Think of it this way: untoasted buckwheat groats gives you more porridge like product while buckwheat kasha will produce separate kernels.
Do you see why kasha shouldn't be used to describe roasted buckwheat? It's the raw groats that makes buckwheat porridge.
Kasha is great in any recipe that calls for long-grain fluffy white rice. And yet it also works great as a replacement for mashed potatoes. Kasha can easily be used as groats but buckwheat groats won't always work as kasha.
The printable instructions are below in the recipe card for your convenience.
It's so easy to roast buckwheat in the oven. All you need is a pound of raw buckwheat groats and a large rimmed baking sheet. This is the easiest way that garners the best results.
Step 1. Spread raw buckwheat groats on a rimmed baking sheet in a single layer. Roast in a preheated oven at 325 degrees Fahrenheit for 25 minutes. Shake to shuffle the grains halfway through the cooking.
Step 2. You'll notice the buckwheat will start turning from green to golden brown. After toasting, remove from oven and allow to completely cool before transferring to an airtight container.
How do you store roasted buckwheat?
Storing buckwheat is just as easy as storing any other types of grain. Transfer the completely cooled buckwheat grains into an airtight container like mason jar and store in a cool, dark, and dry place.
It will be good for up to 6 months.
To extend shelf life, make sure it's kept away from heat, moisture, light and air.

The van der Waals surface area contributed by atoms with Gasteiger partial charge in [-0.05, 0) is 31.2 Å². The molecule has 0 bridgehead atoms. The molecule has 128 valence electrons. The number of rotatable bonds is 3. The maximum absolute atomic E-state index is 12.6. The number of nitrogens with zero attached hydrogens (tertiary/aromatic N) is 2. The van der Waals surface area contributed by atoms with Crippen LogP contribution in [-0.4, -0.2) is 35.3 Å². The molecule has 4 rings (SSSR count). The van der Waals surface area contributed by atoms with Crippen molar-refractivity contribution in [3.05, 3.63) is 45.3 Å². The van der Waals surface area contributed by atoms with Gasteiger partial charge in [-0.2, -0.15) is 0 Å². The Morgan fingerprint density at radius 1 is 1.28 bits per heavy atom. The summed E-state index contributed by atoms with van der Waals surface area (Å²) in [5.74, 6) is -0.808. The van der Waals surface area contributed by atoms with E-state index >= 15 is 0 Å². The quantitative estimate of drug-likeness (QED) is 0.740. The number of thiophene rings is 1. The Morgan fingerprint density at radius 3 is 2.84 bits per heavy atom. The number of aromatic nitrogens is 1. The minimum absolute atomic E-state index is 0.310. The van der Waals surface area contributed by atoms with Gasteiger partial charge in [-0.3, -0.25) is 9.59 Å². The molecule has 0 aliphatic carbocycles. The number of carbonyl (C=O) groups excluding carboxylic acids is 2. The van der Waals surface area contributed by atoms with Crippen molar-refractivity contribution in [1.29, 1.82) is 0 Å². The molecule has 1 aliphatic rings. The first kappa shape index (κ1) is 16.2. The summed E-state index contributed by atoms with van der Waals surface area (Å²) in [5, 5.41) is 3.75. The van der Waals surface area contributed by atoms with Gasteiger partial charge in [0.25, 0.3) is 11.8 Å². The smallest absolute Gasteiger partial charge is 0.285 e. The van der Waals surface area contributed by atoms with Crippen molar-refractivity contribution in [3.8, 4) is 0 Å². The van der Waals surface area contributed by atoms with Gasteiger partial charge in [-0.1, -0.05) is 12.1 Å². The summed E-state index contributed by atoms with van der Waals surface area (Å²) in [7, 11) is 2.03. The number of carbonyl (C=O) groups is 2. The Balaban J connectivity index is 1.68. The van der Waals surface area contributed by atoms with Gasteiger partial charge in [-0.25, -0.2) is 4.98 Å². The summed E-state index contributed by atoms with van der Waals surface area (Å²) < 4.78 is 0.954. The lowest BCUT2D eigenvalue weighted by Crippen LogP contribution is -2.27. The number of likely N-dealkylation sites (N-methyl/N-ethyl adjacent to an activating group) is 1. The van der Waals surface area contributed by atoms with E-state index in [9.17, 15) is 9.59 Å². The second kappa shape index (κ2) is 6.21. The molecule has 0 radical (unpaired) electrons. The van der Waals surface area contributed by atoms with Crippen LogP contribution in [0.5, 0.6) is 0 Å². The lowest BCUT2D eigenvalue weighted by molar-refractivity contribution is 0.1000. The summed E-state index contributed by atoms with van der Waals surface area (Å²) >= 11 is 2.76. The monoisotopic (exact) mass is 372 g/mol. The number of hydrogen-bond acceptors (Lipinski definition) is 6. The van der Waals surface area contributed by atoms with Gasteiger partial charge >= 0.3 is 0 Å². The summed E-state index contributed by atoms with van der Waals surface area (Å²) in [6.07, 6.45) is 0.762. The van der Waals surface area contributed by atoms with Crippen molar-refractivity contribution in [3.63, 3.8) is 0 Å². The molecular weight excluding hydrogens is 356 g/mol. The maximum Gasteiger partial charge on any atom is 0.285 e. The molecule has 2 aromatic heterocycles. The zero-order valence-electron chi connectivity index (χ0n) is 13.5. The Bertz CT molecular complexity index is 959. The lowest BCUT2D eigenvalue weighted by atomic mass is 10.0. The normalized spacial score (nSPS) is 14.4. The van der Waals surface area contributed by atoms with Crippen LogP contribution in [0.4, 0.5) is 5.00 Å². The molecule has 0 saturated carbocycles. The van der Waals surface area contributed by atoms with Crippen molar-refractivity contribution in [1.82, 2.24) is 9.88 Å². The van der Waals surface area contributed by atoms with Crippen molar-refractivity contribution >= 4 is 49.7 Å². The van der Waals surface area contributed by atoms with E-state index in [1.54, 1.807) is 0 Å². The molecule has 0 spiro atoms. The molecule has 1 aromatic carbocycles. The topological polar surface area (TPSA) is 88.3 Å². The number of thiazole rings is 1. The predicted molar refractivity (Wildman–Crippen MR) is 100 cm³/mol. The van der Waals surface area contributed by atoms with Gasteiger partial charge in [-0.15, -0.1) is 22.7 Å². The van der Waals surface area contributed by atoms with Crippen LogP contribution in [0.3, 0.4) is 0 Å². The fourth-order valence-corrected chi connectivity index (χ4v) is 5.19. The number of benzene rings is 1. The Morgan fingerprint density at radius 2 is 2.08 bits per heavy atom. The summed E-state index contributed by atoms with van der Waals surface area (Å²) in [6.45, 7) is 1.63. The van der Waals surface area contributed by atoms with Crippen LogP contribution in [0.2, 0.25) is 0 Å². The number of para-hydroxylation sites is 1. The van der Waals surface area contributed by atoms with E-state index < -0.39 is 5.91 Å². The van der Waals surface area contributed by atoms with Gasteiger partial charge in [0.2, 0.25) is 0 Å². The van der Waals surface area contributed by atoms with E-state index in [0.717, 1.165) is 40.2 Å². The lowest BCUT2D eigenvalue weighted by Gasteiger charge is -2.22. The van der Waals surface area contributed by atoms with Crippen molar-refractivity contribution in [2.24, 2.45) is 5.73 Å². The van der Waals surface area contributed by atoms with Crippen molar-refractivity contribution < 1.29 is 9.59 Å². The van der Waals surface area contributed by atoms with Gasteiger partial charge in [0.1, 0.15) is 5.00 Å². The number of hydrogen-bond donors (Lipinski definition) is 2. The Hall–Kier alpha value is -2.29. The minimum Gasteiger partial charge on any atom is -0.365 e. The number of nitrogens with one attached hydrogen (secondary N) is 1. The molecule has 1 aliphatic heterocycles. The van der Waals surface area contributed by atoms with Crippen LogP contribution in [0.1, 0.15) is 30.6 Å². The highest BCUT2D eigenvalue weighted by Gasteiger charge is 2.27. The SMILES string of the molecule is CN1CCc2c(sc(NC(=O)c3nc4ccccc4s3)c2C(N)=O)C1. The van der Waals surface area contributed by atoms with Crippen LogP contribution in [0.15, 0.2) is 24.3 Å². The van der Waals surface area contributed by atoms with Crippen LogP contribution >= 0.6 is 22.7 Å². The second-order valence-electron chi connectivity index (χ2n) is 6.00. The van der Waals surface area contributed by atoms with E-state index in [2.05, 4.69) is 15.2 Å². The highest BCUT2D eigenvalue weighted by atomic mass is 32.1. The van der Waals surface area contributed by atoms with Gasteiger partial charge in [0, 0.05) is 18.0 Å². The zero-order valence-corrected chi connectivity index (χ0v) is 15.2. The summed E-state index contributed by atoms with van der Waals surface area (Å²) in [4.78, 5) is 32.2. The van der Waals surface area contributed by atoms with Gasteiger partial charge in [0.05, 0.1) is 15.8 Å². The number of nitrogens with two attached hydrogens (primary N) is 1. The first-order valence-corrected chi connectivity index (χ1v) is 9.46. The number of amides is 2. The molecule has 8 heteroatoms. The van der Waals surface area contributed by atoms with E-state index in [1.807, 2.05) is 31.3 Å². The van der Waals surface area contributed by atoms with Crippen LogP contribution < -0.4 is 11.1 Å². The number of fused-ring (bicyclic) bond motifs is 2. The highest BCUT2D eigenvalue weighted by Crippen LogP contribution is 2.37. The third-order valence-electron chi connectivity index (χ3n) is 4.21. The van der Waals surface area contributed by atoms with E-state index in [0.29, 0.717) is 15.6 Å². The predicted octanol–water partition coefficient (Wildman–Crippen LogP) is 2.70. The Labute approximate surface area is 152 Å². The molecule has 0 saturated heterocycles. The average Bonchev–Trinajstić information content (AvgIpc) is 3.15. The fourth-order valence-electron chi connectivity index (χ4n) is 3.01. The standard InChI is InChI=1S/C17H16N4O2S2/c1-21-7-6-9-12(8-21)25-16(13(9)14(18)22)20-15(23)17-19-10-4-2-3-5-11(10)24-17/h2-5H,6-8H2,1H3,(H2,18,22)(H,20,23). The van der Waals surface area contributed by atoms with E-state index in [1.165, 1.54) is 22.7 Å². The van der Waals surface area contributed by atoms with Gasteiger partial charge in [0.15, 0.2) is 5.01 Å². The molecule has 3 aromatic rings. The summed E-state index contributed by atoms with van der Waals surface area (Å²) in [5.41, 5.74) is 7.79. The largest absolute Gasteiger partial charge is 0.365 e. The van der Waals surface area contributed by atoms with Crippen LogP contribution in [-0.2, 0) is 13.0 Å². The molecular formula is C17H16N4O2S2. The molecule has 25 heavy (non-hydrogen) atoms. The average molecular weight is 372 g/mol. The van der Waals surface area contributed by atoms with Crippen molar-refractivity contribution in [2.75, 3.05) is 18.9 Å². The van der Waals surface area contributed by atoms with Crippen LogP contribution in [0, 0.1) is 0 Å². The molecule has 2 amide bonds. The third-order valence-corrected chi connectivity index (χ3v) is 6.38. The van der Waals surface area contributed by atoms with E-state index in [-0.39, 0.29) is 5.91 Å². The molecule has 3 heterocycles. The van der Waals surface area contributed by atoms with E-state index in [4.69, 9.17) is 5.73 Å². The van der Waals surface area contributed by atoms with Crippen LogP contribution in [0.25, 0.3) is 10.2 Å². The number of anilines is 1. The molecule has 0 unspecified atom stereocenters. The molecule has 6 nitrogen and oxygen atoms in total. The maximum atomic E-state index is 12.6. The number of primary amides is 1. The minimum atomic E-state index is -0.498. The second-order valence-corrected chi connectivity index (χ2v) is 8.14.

Helpful Tools & Links
Below are some affiliate links that may be helpful to you as you make this recipe. You can find some of these items cheaper at your local store but it helps to have a link so you know what you're looking for.
- Tools: stainless steel baking sheet
- Ingredients: raw buckwheat groats
- Storage Supplies: wide-mouth mason jars, glass snap containers
Buckwheat Serving Suggestions
If you're ready to add buckwheat to your meal planning list - you won't regret it.
Our favorite way to serve buckwheat is as a side dish like any other whole grains. Buckwheat is extremely versatile and can often be used to replace rice, potatoes, pasta, and more.
It can be enjoyed as morning breakfast cereal with some warmed raw milk, unsalted butter, and a maple syrup. But if mushy buckwheat isn't your thing, a great way to add extra nutrient punch is toss some buckwheat kernels into a salad.
Either way, it's clear that we need more buckwheat in our lives. There are so many different ways to enjoy it. And it's especially great as a regular part of a healthy gluten-free diet.
💭Make it Nutrient-Dense: Cook buckwheat in bone broth to increase nutrient content. Here's an easy Instant Pot Chicken Bone Broth recipe.
Roasted buckwheat is commonly described as having a nutty flavor much like rye or wheat. Raw buckwheat or buckwheat groats is milder in flavor and can often be eaten as porridge, similar to oatmeal. Raw or toasted, buckwheat can be served sweet as well as savory.
Traditionally, sprouting grain was a common practice done to increase nutrients and neutralize phytic acid found in grains. Although it's ideal to soak the buckwheat groats first before toasting them, that isn't always possible in our fast-paced life. It is a matter of personal preference and time commitment. This kasha was roasted with non-soaked buckwheat groats.
Raw grains, toasted or not, should not be consumed regularly. Grains, including pseudograin like buckwheat, contain substances that are irritating to the gut. These substances are neutralized during cooking.
Looking for more healthy basics? Here are some ideas:
Did you make this? Please leave a ⭐ rating in the recipe card below and leave a review in the comments. Thank you!💚
How to Roast Buckwheat in Oven
- 1 pound buckwheat groats
- Store roasted buckwheat in a dry and dark place for up to 6 months.
- Recipe makes 1 pound of roasted buckwheat. Nutritional information is calculated for the entire batch of buckwheat, not per serving.